“So how do you get such a word like KLATE in your dialect?” my friend asked me once.
“Okay, if you can bear with my phonetic and phonological ramblings, you’ll get the answer.”
“Oh, come on. I can always stand the linguistic torture!”
“Alright then. I’m happy to do that favour for you. Now, you must know that, in Kelantan dialect, there are a lot of ‘dropping’ phenomena.”
“Like bird’s droppings?”
“You can imagine that way if you like. Okay, listen up, you naughty chap. There are three simple rules operating here. First, most of the words in Kelantan dialect are disyllabic, I mean two syllables. Since the word KELANTAN has three syllables, something must be dropped here.”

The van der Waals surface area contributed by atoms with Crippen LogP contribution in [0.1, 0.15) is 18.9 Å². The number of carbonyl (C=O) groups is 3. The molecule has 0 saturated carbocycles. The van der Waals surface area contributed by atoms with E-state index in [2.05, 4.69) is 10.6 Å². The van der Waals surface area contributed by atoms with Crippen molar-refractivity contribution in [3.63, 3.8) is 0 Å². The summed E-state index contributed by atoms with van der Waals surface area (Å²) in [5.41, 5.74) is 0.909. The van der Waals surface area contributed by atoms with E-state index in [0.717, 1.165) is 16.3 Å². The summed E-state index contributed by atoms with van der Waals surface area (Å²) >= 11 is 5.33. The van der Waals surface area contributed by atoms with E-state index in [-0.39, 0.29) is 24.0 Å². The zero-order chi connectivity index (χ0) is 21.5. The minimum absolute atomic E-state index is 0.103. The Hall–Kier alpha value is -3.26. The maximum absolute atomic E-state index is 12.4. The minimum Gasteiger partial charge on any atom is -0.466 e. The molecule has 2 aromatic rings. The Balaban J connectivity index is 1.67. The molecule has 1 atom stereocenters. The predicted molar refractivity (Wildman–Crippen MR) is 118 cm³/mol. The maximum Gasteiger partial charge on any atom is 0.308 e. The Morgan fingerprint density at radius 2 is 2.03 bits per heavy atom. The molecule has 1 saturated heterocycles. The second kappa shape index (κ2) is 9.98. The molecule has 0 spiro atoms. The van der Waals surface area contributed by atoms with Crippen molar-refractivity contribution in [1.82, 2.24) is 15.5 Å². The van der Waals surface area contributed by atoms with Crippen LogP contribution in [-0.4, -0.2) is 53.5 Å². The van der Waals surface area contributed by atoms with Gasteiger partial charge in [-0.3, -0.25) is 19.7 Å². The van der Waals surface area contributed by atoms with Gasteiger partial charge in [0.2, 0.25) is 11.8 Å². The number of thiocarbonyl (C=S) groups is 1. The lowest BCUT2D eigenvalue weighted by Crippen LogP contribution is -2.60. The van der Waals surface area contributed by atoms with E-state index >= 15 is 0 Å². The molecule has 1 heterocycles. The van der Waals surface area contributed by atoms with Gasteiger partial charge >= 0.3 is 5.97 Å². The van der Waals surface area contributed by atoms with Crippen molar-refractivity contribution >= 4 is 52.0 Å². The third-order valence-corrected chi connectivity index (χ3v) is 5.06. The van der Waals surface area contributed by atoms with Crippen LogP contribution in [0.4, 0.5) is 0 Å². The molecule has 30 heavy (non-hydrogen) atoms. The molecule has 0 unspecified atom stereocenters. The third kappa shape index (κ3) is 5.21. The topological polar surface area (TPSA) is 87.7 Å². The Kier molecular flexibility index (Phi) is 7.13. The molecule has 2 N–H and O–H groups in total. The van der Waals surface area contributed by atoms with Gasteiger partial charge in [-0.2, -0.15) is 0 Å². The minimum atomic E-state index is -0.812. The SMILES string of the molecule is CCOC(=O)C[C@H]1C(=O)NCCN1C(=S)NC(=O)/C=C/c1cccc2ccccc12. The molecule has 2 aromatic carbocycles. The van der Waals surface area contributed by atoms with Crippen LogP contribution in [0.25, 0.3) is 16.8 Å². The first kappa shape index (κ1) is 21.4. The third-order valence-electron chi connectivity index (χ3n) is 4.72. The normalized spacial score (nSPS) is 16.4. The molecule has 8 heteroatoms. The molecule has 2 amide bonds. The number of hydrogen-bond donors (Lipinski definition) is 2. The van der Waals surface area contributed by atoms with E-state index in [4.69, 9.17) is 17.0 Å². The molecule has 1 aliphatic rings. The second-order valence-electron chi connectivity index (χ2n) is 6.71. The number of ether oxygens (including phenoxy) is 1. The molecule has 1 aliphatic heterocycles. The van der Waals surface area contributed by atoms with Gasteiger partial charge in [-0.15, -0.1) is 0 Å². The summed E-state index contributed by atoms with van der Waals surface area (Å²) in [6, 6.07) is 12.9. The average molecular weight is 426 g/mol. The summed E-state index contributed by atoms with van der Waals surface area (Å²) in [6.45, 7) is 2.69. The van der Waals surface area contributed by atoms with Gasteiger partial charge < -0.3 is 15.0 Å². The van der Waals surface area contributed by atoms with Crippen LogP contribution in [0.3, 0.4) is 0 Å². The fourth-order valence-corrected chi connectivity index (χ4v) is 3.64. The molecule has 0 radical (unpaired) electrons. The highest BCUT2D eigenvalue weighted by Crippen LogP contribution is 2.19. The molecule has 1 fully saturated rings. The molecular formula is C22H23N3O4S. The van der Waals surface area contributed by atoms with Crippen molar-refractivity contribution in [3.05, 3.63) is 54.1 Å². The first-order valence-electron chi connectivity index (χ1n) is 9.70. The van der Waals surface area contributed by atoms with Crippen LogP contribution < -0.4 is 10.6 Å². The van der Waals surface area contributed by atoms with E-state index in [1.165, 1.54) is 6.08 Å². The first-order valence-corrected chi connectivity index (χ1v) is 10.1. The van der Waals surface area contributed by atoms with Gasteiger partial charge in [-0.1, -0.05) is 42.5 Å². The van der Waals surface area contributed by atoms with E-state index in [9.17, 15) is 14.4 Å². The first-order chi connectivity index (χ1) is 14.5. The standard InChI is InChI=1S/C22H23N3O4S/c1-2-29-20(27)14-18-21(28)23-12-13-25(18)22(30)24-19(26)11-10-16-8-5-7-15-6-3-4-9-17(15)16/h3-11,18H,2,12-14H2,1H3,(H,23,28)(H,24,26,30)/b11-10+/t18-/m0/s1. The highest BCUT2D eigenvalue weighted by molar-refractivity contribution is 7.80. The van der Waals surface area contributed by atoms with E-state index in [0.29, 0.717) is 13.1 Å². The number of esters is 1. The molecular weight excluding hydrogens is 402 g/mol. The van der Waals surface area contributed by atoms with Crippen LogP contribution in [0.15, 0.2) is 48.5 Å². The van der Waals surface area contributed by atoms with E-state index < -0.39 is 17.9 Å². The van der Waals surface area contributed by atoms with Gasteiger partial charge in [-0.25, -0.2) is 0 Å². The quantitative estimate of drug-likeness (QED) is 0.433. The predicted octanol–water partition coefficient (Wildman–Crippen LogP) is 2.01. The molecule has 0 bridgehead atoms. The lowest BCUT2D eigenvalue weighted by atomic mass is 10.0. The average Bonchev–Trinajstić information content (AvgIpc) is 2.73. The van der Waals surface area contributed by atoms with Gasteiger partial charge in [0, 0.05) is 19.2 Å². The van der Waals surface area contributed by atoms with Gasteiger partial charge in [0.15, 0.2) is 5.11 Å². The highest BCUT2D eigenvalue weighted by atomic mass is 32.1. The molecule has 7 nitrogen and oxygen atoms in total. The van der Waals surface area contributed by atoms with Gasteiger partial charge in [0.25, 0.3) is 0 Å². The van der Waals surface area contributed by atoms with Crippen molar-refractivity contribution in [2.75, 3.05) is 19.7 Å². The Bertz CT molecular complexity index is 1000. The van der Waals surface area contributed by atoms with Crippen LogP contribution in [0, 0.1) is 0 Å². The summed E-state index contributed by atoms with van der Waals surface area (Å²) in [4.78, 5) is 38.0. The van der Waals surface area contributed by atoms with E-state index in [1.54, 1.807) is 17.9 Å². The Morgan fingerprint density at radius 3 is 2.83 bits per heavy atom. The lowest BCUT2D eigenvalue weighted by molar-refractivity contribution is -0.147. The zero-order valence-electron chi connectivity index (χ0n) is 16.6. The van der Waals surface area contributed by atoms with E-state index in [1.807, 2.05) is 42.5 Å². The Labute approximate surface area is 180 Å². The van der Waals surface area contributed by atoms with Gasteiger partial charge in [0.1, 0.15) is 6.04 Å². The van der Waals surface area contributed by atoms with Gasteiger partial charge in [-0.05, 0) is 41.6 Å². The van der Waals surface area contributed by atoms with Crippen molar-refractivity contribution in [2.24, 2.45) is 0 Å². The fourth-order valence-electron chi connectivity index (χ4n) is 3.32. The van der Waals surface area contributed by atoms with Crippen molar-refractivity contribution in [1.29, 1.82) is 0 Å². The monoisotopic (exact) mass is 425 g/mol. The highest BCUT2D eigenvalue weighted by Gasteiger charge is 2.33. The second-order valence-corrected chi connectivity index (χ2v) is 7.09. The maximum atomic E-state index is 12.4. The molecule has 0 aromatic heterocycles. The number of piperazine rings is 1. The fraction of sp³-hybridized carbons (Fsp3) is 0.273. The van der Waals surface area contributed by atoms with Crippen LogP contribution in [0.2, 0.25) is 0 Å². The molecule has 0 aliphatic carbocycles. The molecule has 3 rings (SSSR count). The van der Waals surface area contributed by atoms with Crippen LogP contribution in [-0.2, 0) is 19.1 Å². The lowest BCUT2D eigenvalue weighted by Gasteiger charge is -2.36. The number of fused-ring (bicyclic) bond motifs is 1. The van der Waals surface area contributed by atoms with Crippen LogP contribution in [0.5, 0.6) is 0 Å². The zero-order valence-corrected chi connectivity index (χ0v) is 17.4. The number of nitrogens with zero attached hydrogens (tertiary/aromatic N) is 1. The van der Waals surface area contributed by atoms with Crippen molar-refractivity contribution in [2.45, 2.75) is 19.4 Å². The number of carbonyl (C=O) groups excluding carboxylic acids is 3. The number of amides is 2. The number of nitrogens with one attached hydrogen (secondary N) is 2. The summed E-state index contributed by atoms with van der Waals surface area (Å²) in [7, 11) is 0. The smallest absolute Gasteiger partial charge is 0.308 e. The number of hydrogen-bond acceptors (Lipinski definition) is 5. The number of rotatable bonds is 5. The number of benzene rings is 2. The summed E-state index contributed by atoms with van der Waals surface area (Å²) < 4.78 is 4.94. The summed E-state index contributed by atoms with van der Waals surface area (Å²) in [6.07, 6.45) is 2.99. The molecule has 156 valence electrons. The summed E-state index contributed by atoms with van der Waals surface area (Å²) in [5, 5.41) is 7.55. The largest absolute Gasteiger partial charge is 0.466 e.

“The weak vowel in the first syllable! Yes, the schwa. So, the consonants of K and L are now merged together, making it a syllable with an initial cluster of KL. So now we have two syllables – KLAN and TAN.”
“Right. Second, the nasal sounds are always dropped at the end of a syllable. In the case of syllables KLAN and TAN, the final two nasal consonants of N are dropped.”
“So we have KLATA!”
“But I thought it should be KLATE, huh?”
“Be patient. You have yet to listen to the last rule.”
“Now, finally, the dropped nasal consonant at the end of a word usually affects the preceding vowel too. In KLATA, the last open vowel of A is replaced with a front open-mid vowel of E, which sounds like the vowels in these English words – HAIR, PAIR, CARE. Got it?”
“So we have KLATE!”
“Excellent! You ‘dropped’ well! Thanks to your bird’s droppings imagination.”
“I know, my Klate boy.”
p.s. I enjoyed this afternoon’s Speed Paper Session. Thanks for coming, Adli.